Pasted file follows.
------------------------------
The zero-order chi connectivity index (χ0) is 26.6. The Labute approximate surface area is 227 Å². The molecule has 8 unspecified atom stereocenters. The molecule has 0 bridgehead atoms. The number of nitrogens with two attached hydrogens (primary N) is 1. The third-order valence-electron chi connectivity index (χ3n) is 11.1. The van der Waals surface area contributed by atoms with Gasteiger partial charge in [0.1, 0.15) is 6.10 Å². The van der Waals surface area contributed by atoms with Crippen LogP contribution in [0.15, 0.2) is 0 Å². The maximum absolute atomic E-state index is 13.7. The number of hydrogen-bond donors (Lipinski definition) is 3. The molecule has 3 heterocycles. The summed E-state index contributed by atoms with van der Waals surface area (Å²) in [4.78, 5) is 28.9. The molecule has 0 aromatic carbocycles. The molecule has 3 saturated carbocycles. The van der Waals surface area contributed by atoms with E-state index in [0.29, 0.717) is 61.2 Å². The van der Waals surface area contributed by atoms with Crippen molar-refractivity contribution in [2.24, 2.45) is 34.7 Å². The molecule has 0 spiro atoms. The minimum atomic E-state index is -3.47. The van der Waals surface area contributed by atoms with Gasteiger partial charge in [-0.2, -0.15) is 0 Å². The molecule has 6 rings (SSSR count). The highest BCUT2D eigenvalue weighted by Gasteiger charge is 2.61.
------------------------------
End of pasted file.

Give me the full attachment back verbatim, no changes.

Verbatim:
The zero-order chi connectivity index (χ0) is 26.6. The Labute approximate surface area is 227 Å². The molecule has 8 unspecified atom stereocenters. The molecule has 0 bridgehead atoms. The number of nitrogens with two attached hydrogens (primary N) is 1. The third-order valence-electron chi connectivity index (χ3n) is 11.1. The van der Waals surface area contributed by atoms with Gasteiger partial charge in [0.1, 0.15) is 6.10 Å². The van der Waals surface area contributed by atoms with Crippen LogP contribution in [0.15, 0.2) is 0 Å². The maximum absolute atomic E-state index is 13.7. The number of hydrogen-bond donors (Lipinski definition) is 3. The molecule has 3 heterocycles. The summed E-state index contributed by atoms with van der Waals surface area (Å²) in [4.78, 5) is 28.9. The molecule has 0 aromatic carbocycles. The molecule has 3 saturated carbocycles. The van der Waals surface area contributed by atoms with E-state index in [0.29, 0.717) is 61.2 Å². The van der Waals surface area contributed by atoms with Crippen molar-refractivity contribution in [2.24, 2.45) is 34.7 Å². The molecule has 0 spiro atoms. The minimum atomic E-state index is -3.47. The van der Waals surface area contributed by atoms with Gasteiger partial charge in [-0.2, -0.15) is 0 Å². The molecule has 6 rings (SSSR count). The highest BCUT2D eigenvalue weighted by Gasteiger charge is 2.61.